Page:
The Bose Republic

The recent violent event in Mathura has  outraged many people. But more than anger, there is bewilderment. It is difficult for people to accept that right in the heart of a town like Mathura, part of the mainland, there existed and flourished  a liberated zone. Liberated zones in our imagination are created only by Naxalites or Maoists in the jungles of Chhattisgarh or Jharkhand. And they are inspired by ‘alien’ ideologies like Marxism or Maoism. This makes it easy for us to label them as ‘anti-nationals, conspirators’ who are out to dismember our nation. They have ‘collaborators’ hiding in places like JNU, masquerading as students and teachers.

People and political parties are upset that a body, parallel to the one they form through the ‘legitimate’ process of elections, was running the show at Jawahar Bagh for more than two years. Some new reports have described it as a free nation. Government agencies are treating them as squatters who had illegally occupied a public property called Jawahar Bagh.

It is also metaphorical that a park named after Nehru was occupied by members of what is being called a ‘Bose Cult.’ The members of this cult believed that the Nehruvian Indian nation was a falsehood, which needed to be undone using the ideas of Subhash Chnadra Bose.  It is said that their leader, Ram Vriksh Yadav was also a follower of the ‘Jai Gurudev’ cult, a Baba of repute from yesteryears. He led nearly three thousand people, from different parts of Uttar Pradesh and other states to Mathura and camped at Jawahar Bagh. He distributed plots to the people on which they built houses, a school used to operate there, armed training was imparted to the young and old.

The ‘Bose-Gurudev nation’ had also its own economic structure. There was a police force and an army, which used to protect the ‘nation.’ For all practical purposes, this was the base camp from where they wanted to spread further. That there was support outside this fortress is evident from the fact that the ‘nation’ used to get regular supply of food grain and other necessities from places not only in UP but also Madhya Pradesh. For the inhabitants of Jawahar Bagh, the idea of this nation was so real and serious that they were ready to die for it. It was interesting to see that most of the media described  the clash between them and the Indian police as  a ‘battle’.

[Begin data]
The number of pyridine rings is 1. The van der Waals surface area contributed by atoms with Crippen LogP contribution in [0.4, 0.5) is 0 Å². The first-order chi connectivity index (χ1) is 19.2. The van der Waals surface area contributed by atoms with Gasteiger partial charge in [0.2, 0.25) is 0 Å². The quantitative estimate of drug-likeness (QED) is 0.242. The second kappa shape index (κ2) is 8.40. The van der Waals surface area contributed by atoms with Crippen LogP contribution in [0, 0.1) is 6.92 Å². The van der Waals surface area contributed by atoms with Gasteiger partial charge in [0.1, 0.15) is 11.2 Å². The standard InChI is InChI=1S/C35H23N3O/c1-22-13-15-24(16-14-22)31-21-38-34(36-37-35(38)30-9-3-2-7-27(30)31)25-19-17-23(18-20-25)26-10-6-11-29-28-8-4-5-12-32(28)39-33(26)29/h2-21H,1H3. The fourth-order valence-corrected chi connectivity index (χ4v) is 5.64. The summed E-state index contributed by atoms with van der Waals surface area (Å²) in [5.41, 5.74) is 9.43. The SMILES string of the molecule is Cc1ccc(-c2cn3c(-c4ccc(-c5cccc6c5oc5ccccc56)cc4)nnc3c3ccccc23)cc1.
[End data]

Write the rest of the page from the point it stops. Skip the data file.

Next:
More than 29 people have died. Two senior police officers had to sacrifice their lives to assert the sovereignty of India over Jawahar Bagh. We are yet to see them decorated as martyrs. Jawans of our armed forces are immediately called martyrs when they die in Chhattisgarh or Jharkhand or Jammu and Kashmir. It would be too much to confer martyrdom on the functionaries of the state who are merely engaged in the eviction of illegal squatters.

The whole incident, had it not been so bloody, looks amusing. There is a something quixotic about it. The foolhardiness or audacity of the ‘citizens’ of this ‘Bose-Gurudev’ nation beats one’s imagination. Did they seriously believe that they could survive the might of the Indian state?

Hypothetically speaking, if the idea of the ‘Bose-Gurudev’ nationhood could capture the imagination of three thousand people, what prevents it from bringing three lakh or three million people under its spell?  We need to ask this question to understand how notions of belongingness are fashioned,  which  later evolve into the idea of nation and nationalism.